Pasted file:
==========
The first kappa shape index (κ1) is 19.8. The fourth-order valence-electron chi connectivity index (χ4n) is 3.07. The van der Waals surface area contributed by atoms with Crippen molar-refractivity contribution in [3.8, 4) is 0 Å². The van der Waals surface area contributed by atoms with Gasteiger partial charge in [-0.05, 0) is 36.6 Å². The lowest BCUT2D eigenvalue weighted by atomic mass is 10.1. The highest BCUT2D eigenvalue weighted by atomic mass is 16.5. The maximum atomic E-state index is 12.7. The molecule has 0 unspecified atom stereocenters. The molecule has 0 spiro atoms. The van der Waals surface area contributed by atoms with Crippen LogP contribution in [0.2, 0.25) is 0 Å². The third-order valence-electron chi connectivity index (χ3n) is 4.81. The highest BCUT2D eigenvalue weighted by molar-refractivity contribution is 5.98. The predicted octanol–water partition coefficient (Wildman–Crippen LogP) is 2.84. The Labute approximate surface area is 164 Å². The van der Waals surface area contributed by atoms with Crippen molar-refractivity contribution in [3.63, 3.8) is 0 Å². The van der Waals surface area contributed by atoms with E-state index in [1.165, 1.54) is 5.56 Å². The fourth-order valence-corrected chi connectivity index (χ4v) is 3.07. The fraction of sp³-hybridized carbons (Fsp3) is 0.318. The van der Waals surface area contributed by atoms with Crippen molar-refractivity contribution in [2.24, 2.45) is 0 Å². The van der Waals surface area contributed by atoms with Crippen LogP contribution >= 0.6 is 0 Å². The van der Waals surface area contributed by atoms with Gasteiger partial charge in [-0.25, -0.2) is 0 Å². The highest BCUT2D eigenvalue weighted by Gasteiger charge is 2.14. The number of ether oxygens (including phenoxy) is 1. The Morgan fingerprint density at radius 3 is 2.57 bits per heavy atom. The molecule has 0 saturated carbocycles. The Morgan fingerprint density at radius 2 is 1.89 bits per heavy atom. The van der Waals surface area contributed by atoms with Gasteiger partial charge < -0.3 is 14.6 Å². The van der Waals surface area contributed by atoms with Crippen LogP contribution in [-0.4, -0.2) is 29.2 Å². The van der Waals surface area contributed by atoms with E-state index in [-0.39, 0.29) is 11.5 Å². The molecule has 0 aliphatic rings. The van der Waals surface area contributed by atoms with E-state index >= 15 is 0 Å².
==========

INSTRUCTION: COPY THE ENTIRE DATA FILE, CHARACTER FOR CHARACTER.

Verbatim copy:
The first kappa shape index (κ1) is 19.8. The fourth-order valence-electron chi connectivity index (χ4n) is 3.07. The van der Waals surface area contributed by atoms with Crippen molar-refractivity contribution in [3.8, 4) is 0 Å². The van der Waals surface area contributed by atoms with Gasteiger partial charge in [-0.05, 0) is 36.6 Å². The lowest BCUT2D eigenvalue weighted by atomic mass is 10.1. The highest BCUT2D eigenvalue weighted by atomic mass is 16.5. The maximum atomic E-state index is 12.7. The molecule has 0 unspecified atom stereocenters. The molecule has 0 spiro atoms. The van der Waals surface area contributed by atoms with Crippen LogP contribution in [0.2, 0.25) is 0 Å². The third-order valence-electron chi connectivity index (χ3n) is 4.81. The highest BCUT2D eigenvalue weighted by molar-refractivity contribution is 5.98. The predicted octanol–water partition coefficient (Wildman–Crippen LogP) is 2.84. The Labute approximate surface area is 164 Å². The van der Waals surface area contributed by atoms with Crippen molar-refractivity contribution in [3.63, 3.8) is 0 Å². The van der Waals surface area contributed by atoms with E-state index in [1.165, 1.54) is 5.56 Å². The fourth-order valence-corrected chi connectivity index (χ4v) is 3.07. The fraction of sp³-hybridized carbons (Fsp3) is 0.318. The van der Waals surface area contributed by atoms with Crippen molar-refractivity contribution in [2.24, 2.45) is 0 Å². The van der Waals surface area contributed by atoms with Crippen LogP contribution >= 0.6 is 0 Å². The van der Waals surface area contributed by atoms with Gasteiger partial charge in [-0.25, -0.2) is 0 Å². The highest BCUT2D eigenvalue weighted by Gasteiger charge is 2.14. The number of ether oxygens (including phenoxy) is 1. The Morgan fingerprint density at radius 3 is 2.57 bits per heavy atom. The molecule has 0 saturated carbocycles. The Morgan fingerprint density at radius 2 is 1.89 bits per heavy atom. The van der Waals surface area contributed by atoms with Gasteiger partial charge < -0.3 is 14.6 Å². The van der Waals surface area contributed by atoms with Crippen LogP contribution in [-0.4, -0.2) is 29.2 Å². The van der Waals surface area contributed by atoms with E-state index in [-0.39, 0.29) is 11.5 Å². The molecule has 0 aliphatic rings. The van der Waals surface area contributed by atoms with E-state index >= 15 is 0 Å².